According to a study by IPSOS for Italy’s Federation for the Protection of the Audiovisual and Multimedia Industries (FAPAV), an anti-piracy organization, while legal media offerings have become increasingly broad and competitive, piracy among both adults and adolescents has increased, by 43% and 51% respectively. And paradoxically, despite that growth in audience (more pirates), the frequency of piracy is down (fewer acts).
Among Italian adults, films are most frequently viewed (29%), followed by series programming at 24%. Piracy of live sports programming increased from 2019’s 10% to 15% in 2021. While P2P and downloads have decreased, the number of consumers using ‘IPTV’ streaming portals was up sharply, from 10% to 23% over the same two year period. 41% of pirates used shared credentials to access legal content platforms.
The two year span of the study coincides with the span of the COVID pandemic, and estimated that there were about 72 million instances of piracy, at a cost of €673 million, for film, fiction and series programming. It separately estimated that there were about 11 million instances of sports programming piracy, at a cost of €267 million. The study also estimated that the government lost about €319 million in tax revenue.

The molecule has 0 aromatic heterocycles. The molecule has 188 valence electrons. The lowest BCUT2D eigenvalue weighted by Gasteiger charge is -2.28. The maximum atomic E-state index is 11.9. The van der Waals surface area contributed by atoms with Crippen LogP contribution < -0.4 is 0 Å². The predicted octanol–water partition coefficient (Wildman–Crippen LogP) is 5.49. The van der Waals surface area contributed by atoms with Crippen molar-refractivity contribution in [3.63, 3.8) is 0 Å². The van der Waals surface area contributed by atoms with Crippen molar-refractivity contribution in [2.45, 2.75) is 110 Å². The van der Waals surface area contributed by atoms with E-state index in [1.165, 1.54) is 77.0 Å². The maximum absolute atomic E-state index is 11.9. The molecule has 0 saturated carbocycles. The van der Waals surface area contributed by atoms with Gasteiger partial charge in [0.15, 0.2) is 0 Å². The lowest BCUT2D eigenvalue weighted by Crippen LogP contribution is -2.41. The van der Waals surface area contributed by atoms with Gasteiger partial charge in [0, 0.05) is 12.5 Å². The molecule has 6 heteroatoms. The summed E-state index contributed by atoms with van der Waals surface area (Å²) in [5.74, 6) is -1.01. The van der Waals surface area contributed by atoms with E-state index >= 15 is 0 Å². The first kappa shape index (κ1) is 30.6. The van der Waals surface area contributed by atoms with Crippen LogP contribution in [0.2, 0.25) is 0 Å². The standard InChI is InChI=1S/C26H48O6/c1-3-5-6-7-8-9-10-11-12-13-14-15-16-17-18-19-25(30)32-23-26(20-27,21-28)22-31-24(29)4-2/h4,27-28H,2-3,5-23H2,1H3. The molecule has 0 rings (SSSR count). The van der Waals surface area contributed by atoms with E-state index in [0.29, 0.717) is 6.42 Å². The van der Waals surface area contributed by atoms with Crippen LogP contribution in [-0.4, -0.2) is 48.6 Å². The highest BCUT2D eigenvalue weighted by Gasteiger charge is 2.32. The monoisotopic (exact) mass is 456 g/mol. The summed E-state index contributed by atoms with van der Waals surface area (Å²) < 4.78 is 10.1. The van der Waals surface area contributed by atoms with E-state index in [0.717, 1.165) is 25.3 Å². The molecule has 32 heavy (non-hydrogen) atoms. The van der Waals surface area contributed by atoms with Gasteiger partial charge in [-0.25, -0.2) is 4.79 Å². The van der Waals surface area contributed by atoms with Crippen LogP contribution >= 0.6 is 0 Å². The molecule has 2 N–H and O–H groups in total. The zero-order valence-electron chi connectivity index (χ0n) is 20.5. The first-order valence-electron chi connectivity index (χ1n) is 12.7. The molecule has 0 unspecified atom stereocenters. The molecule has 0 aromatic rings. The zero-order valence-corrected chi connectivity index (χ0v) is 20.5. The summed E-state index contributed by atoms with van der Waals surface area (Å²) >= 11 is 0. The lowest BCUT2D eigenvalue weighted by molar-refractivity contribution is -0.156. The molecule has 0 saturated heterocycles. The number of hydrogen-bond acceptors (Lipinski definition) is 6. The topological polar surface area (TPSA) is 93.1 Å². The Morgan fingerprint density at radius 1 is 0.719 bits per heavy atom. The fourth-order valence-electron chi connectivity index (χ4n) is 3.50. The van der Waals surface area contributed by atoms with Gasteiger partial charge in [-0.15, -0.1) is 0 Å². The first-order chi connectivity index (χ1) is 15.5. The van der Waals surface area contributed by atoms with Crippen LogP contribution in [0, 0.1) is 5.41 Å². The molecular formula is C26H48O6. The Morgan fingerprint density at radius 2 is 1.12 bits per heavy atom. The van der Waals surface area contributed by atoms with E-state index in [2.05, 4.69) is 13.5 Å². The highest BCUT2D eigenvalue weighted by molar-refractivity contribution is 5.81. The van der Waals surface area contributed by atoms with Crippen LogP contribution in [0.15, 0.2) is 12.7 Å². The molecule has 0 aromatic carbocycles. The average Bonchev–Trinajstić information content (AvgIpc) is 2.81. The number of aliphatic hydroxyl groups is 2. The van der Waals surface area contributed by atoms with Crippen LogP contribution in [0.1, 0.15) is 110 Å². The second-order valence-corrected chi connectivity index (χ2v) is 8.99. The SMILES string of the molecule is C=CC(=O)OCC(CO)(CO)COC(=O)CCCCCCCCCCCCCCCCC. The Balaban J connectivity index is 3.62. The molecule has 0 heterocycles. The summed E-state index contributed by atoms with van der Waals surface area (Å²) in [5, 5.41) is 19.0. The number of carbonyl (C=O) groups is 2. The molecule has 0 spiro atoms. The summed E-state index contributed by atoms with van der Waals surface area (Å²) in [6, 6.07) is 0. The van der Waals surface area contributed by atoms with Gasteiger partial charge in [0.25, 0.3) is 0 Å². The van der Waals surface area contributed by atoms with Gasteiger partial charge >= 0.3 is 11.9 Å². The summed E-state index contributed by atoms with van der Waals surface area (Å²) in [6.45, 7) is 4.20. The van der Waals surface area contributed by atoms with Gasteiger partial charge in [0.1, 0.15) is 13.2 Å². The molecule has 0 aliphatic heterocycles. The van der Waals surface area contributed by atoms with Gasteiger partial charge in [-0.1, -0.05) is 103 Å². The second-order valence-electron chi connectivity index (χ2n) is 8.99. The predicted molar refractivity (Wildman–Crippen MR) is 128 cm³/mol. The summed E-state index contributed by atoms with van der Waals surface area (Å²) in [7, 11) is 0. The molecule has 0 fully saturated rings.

Despite the size of the problem, consumers are increasingly aware that piracy is a crime and carries risks. 36% of piracy visits were to blocked sites, and 43% of the consumers visiting those sites turned to legitimate alternatives.
The findings were presented at a meeting in Rome.
Read the full FAPAV press release, June 21, 2022 (Auto-translated to English from Italian by Google Translate)
Why it matters
“The research presented today … highlights how the phenomenon of piracy in our country is constantly evolving with a shift in the preference of pirates towards live sports content, confirming a trend that had already begun to manifest itself in the last few investigations,” said Federico Bagnoli Rossi, President and General Manager of FAPAV.
“For this reason… we also wanted to consider the economic damage caused by piracy to the sports sector. Alarming numbers that, like FAPAV, we wish to monitor with increasing attention, to support the audiovisual and multimedia content industries since piracy represents a brake on the country’s competitive development, as well as a serious economic, social and employment problem.”